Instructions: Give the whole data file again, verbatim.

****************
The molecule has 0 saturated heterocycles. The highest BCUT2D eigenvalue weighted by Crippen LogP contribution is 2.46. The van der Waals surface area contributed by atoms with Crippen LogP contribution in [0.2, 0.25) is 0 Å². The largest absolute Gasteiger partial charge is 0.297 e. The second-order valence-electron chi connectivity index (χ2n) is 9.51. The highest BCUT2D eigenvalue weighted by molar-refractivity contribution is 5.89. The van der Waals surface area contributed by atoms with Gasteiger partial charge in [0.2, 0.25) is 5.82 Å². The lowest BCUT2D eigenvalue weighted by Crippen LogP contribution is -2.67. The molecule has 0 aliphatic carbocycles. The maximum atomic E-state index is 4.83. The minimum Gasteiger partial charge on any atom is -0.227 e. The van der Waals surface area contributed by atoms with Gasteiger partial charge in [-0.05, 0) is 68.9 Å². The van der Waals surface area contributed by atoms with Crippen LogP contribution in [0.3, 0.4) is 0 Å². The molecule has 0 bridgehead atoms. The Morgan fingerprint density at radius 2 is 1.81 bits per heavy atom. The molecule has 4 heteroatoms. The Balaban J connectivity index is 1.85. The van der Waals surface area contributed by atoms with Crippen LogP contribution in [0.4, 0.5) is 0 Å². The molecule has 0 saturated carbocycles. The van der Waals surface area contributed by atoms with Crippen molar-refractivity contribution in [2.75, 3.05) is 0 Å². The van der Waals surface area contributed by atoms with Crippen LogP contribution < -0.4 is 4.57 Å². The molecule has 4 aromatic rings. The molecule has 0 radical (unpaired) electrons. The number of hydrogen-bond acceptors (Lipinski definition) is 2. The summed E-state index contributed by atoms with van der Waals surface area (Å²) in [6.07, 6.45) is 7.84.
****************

The molecule has 0 saturated heterocycles. The highest BCUT2D eigenvalue weighted by Crippen LogP contribution is 2.46. The van der Waals surface area contributed by atoms with Crippen LogP contribution in [0.2, 0.25) is 0 Å². The largest absolute Gasteiger partial charge is 0.297 e. The second-order valence-electron chi connectivity index (χ2n) is 9.51. The highest BCUT2D eigenvalue weighted by molar-refractivity contribution is 5.89. The van der Waals surface area contributed by atoms with Gasteiger partial charge in [0.2, 0.25) is 5.82 Å². The lowest BCUT2D eigenvalue weighted by Crippen LogP contribution is -2.67. The molecule has 0 aliphatic carbocycles. The maximum atomic E-state index is 4.83. The minimum Gasteiger partial charge on any atom is -0.227 e. The van der Waals surface area contributed by atoms with Gasteiger partial charge in [-0.05, 0) is 68.9 Å². The van der Waals surface area contributed by atoms with Crippen LogP contribution in [0.3, 0.4) is 0 Å². The molecule has 0 bridgehead atoms. The Morgan fingerprint density at radius 2 is 1.81 bits per heavy atom. The molecule has 4 heteroatoms. The Balaban J connectivity index is 1.85. The van der Waals surface area contributed by atoms with Crippen LogP contribution in [0.4, 0.5) is 0 Å². The molecule has 0 saturated carbocycles. The van der Waals surface area contributed by atoms with Crippen molar-refractivity contribution in [2.75, 3.05) is 0 Å². The van der Waals surface area contributed by atoms with Crippen LogP contribution < -0.4 is 4.57 Å². The molecule has 4 aromatic rings. The molecule has 0 radical (unpaired) electrons. The number of hydrogen-bond acceptors (Lipinski definition) is 2. The summed E-state index contributed by atoms with van der Waals surface area (Å²) in [6.07, 6.45) is 7.84.